What is transition?
Most people think it is what happens at the end of high school and the beginning of life afterward. Transitions are on-going in the lives of our children with disabilities. Transition happens when our kids start school.
There are transitions from one grade to another and from elementary to middle school and then to high school. The “big" transition happens when our children either graduate or age out of school services.
My oldest child was 2 years old when I asked my mentor—an expert in disability advocacy—what exactly was transition. I’ll never forget his answer. He said, “If you are just asking now, you are already behind in planning for Ryan’s transition to adulthood.”
I was shaken by his answer. But his point was that transition to post-high school required regular planning. It also meant altering plans as time went by. So much relied on services received, IEP goals met and changes in health or in family circumstances.
Transition to adult living depends on many things.
For our kids with profound disabilities, there are many questions. We hoped that Ryan would leave home someday. To be in a group home or another supported location. We hoped he would work and be as independent as possible. We were still in the middle of planning transition when he died.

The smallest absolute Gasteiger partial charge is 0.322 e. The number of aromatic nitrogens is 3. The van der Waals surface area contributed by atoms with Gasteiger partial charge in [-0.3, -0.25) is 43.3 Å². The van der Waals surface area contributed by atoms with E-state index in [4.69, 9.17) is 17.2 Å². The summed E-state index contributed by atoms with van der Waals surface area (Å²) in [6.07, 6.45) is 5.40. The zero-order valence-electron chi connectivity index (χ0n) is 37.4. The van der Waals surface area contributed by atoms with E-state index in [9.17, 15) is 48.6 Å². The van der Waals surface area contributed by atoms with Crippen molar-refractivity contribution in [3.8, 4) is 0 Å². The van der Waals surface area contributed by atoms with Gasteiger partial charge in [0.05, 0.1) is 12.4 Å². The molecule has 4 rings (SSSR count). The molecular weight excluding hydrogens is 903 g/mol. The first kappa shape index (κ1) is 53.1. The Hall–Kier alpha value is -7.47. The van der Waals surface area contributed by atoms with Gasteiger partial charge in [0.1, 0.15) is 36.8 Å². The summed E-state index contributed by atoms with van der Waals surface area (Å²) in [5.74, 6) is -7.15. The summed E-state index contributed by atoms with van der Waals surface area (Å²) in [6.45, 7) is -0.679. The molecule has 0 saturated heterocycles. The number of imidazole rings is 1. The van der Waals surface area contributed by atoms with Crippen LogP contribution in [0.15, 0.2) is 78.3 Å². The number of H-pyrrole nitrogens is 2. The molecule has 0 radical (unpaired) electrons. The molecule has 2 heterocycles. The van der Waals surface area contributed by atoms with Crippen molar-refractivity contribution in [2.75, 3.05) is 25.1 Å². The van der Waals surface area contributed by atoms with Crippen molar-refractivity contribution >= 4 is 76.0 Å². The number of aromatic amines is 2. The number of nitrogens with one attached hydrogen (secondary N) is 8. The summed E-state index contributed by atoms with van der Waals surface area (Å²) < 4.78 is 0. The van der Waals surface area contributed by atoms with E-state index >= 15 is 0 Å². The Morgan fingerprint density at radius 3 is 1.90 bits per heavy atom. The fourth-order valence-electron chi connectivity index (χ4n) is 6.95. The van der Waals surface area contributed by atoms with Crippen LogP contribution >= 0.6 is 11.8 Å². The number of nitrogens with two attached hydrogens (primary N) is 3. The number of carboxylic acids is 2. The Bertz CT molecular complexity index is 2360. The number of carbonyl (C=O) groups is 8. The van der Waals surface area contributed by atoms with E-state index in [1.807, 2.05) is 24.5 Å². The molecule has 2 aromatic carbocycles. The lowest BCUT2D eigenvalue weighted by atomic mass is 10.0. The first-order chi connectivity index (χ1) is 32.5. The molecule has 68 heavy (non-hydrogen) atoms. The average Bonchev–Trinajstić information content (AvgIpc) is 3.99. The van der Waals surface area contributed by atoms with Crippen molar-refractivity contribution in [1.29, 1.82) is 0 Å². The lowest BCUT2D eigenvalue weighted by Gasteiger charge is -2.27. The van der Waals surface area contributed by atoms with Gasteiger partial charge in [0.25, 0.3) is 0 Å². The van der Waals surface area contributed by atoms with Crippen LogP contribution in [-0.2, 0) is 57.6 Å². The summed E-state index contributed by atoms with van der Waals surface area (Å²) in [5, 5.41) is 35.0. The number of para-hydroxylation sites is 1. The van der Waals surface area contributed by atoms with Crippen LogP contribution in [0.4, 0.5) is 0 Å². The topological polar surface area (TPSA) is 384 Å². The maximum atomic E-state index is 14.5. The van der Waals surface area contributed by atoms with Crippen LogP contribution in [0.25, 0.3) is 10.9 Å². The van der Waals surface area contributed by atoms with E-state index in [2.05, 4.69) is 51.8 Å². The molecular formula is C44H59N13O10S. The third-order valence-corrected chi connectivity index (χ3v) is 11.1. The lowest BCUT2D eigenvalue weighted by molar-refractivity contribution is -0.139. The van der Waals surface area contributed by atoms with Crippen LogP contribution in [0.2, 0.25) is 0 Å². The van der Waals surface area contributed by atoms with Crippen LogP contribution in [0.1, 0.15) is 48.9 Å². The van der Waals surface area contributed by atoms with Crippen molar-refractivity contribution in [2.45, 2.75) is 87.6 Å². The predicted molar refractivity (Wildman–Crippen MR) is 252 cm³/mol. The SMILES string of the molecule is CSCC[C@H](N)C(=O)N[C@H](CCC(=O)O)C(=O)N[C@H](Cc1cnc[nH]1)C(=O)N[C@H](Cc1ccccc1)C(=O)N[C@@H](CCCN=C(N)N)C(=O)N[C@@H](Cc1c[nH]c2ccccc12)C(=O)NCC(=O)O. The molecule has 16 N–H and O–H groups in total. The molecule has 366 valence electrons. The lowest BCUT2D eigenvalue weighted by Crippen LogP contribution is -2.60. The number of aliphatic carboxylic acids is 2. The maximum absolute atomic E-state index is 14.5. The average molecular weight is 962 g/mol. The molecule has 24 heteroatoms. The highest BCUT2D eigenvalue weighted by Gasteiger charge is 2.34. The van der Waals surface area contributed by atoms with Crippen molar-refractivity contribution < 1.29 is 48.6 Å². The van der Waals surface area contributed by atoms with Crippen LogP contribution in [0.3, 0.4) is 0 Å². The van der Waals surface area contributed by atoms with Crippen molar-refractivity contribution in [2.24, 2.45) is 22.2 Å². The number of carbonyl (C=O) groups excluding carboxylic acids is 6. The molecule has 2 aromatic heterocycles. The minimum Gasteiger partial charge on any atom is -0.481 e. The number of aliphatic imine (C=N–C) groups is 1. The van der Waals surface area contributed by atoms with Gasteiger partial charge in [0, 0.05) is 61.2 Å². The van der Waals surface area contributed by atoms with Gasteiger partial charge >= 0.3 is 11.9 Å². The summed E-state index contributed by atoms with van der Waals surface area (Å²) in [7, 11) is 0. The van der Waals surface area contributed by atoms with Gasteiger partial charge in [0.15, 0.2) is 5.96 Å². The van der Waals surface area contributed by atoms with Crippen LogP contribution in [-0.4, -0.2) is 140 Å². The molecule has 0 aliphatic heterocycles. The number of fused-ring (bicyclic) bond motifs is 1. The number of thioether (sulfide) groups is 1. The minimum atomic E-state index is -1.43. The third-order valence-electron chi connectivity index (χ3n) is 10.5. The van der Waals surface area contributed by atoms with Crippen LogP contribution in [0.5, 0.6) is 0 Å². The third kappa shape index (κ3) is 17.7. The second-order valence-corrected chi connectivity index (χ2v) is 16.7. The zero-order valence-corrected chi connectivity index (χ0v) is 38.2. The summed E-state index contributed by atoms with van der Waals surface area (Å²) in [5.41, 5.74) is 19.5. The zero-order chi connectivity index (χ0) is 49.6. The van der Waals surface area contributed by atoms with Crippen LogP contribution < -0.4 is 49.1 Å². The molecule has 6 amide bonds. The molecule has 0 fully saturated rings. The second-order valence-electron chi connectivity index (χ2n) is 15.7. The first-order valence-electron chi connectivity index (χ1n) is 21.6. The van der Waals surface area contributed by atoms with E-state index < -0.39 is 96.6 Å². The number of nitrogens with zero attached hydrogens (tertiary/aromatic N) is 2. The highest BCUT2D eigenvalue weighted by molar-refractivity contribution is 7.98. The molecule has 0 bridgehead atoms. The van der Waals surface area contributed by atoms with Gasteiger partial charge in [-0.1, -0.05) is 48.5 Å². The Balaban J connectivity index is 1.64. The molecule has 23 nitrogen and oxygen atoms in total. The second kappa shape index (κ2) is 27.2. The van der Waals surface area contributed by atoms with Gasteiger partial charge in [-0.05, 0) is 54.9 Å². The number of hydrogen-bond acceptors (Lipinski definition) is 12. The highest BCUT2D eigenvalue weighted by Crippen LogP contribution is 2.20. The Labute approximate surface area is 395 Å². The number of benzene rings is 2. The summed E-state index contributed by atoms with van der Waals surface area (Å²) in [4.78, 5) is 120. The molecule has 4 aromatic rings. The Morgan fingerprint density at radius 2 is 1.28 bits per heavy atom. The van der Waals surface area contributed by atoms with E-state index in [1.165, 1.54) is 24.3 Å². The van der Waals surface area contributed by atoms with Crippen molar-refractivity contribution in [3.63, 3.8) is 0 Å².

But many of our friends had children with more severe disabilities. They did make that transition from school to adulthood. Some of these kids are still living with family at home. One family built an apartment on their property for their child, using Medicaid Waiver funds for attendant care. Another family chose a group home setting. Some work, others go to day-habilitation programs.
The kids from our Asperger Syndrome Group are doing well with transitions. They all chose to continue their schooling. The twins went away to a four-year university. They graduated this past May. They work as interns and hope to get full time work soon.
One guy took 2-3 classes a semester until he completed his associate degree. He was accepted into a college out of state. He is a full-time junior. Still another took community college classes. He is now at Texas A&M San Antonio. He’s graduating in December.
Most lived at home for the first years of college. The twins’ parents rented an apartment in the same city where the boys were in school to provide the support they needed to succeed. Still another, our token girl, takes classes and works at a local fast food restaurant. She took specialized driving classes and hopes to get her driver’s license soon.
None finished school in 4 years. They went at their own paces. The one common denominator was great family support. They are still transitioning into their adult lives.
They are reaching goals and are on the way to good outcomes. And they will continue transitions!
The Transition to Adulthood section provides great information to assist you and your child with planning transition. Start now!
My daughter is 27 years old. She has Down Syndrome and intellectual and developmental disabilities. I obtained guardianship for her just last year. Here’s how and why our family decided to shift from the least restrictive legal guardian option to the most restrictive option.
Categories: Transition to Adulthood
Listening and learning from adults with disabilities helped me learn so much about my son and his future.